| Description | | Exhibits |

The permanent exhibition of the Epigraphical Museum

Votiv to Asklepios and Hygeia in form of two feet
Votive sculpture dedicated to Asklepios and Hygeia

This is one of numerous comparable sculptures found in the sanctuary of Asklepios on the south slope of the Athenian Acropolis, west of the theatre of Dionysus. The sculpture consists of two feet resting on an inscribed stone base. According to the inscription, which is carved in four lines, Flavius Epiktetus dedicated the work to Asklepios and Hygeia. Inscribed reliefs or statues representing parts of the human body (legs, arms, eyes, ears etc), constitute a special category of the votive offerings found in most of the sanctuaries of Asklepios. They are the ancient equivalent of modern tamata, the small votive plaques depicting parts of the human body, which are placed on icons in order to request the saint's intercession for recovery and good health.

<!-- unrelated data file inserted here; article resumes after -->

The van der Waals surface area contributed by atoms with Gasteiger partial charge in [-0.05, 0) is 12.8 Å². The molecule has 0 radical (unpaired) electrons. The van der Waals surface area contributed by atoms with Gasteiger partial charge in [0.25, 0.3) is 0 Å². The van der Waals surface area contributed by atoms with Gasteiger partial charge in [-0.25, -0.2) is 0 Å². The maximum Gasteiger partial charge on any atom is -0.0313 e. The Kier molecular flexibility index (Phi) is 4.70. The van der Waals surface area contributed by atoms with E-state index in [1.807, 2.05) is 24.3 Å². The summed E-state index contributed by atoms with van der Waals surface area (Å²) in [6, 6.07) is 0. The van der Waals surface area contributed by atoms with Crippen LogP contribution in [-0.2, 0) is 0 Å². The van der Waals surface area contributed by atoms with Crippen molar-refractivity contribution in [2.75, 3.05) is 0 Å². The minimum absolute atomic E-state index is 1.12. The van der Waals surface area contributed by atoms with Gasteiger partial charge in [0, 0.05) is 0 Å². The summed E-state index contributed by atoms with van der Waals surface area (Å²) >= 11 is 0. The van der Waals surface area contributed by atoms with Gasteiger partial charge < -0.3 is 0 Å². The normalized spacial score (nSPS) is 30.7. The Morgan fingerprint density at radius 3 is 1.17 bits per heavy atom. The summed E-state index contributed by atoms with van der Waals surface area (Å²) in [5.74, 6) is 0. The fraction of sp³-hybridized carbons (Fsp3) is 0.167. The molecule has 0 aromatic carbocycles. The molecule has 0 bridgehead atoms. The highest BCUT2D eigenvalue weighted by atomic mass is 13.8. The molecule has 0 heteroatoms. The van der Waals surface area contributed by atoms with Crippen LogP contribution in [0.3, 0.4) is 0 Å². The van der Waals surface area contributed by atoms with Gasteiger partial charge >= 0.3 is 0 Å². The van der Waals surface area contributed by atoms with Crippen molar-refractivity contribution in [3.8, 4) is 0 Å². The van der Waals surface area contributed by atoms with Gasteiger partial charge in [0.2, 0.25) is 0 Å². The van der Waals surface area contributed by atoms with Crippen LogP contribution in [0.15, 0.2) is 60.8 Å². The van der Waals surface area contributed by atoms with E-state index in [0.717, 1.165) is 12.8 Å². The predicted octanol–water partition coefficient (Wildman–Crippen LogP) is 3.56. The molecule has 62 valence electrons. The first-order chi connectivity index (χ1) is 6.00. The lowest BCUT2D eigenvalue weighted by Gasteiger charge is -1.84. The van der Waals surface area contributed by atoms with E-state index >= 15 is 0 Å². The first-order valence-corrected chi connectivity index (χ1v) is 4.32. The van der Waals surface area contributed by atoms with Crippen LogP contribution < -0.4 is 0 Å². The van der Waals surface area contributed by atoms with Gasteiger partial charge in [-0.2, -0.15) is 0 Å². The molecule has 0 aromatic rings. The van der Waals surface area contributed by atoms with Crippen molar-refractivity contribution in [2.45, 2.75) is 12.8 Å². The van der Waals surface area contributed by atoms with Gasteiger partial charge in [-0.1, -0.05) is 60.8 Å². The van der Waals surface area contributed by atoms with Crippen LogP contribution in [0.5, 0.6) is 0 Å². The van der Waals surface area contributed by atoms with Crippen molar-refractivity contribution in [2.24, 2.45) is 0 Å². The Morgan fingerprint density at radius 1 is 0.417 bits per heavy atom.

Exhibit Features
Date: Roman period, 1st century AC
Place of discovery: Athens, Asklepieio on Acropolis
Dimensions: length: 0,195 m, width: 0,16 m, height: 0,26 m
Material: marble
Inventory number: ΕΜ 8419
Exhibition hole: 3rd Hall
Copyright: Hellenic Ministry of Cutlure
Mythological / Historic Persons
  Suggestive Bibliography
Η ελληνική γραφή: κατάλογος έκθεσης, Αθήνα, 2003, αρ. 12